• Working age EU migrants in Wales are more likely to be in work (79 per cent) than the rest of the population (71.3 per cent).
  • Wales is home to 4.8 per cent of the total UK population but just 2.3 per cent of the UK migrant population. This means that it has a smaller share than every other part of the UK except the North East of England (ONS 2015).

Why so unappreciative?

The contrast between what many people in Wales were prepared to believe about the economic impact of migration on their communities and the objective reality is clear. But how can this be explained? And why weren’t they more appreciative of the EU aid money that had helped to rejuvenate their communities?

What cannot be avoided is the fact that a disconnect exists between those who see themselves as part of a reborn nation that has acquired the trappings of a quasi–state, and those for whom the Welsh Assembly is a dimly understood entity whose relevance to their lives is barely, if at all, apparent. The disconnect is a fruitful ground for misunderstanding.

In May 2014 an ICM poll for the BBC revealed that less than half the population of Wales realised that the NHS in Wales was run by the Welsh Government: just 48 per cent correctly answered that was the case against 43 per cent who thought it was run by Westminster.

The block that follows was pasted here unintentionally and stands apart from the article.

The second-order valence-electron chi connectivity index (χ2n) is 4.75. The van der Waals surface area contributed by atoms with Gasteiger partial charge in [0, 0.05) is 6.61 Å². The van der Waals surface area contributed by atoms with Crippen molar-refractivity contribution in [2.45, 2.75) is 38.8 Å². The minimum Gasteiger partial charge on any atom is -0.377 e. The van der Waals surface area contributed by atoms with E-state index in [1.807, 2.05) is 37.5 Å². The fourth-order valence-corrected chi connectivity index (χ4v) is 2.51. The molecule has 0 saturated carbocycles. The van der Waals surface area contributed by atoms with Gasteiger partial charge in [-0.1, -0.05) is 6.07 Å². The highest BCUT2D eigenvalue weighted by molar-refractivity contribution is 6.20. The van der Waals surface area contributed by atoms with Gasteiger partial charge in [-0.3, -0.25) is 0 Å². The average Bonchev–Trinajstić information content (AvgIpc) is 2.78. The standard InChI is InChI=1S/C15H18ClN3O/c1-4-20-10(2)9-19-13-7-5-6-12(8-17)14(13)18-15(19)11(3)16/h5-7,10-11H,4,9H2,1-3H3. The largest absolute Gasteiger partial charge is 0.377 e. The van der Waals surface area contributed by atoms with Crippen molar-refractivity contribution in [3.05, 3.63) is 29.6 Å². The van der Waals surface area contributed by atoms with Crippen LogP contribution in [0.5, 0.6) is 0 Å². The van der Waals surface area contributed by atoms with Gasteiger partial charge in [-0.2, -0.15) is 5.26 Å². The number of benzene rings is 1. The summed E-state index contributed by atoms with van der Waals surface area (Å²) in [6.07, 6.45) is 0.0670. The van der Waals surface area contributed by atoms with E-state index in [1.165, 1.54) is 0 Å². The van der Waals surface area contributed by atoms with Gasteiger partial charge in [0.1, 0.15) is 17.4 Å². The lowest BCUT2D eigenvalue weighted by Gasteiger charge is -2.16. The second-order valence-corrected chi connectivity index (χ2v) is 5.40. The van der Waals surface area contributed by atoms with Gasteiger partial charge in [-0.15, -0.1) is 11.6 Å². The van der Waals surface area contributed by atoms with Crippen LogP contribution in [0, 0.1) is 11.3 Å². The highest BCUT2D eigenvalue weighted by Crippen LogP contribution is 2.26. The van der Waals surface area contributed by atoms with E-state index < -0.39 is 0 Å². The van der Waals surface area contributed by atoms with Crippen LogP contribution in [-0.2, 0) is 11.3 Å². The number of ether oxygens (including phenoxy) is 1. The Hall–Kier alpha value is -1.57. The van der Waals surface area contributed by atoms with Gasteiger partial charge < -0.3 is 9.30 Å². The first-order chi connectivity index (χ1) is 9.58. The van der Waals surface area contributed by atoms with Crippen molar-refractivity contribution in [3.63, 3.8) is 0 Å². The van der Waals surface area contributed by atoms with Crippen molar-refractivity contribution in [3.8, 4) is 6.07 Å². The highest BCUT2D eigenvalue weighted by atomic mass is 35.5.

In March 2016 a YouGov poll for Cardiff University’s Wales Governance Centre showed that Nathan Gill of Ukip was Wales’ most recognised MEP: just 16 per cent could name him. Runner-up was the fictitious Elwyn Davies, “recognised” by 12 per cent.

Journalists often like to scoff at politicians, blaming them if voters don’t recognise who they are, or cannot distinguish between their election promises.

But in Wales the weakness of the indigenous media is a bigger factor. In 2016 the average daily sale of the Trinity Mirror–owned and Cardiff–based Western Mail fell to just 15,259 copies. In June 2016 the North Wales Daily Post, also owned by Trinity Mirror, decided to make its Assembly reporter redundant.

The Daily Mail has a captive Welsh audience

While London–based papers do not publish separate sales figures for Wales, industry sources are unanimous in saying that the biggest seller is the Daily Mail, well–known for its hostility to the EU.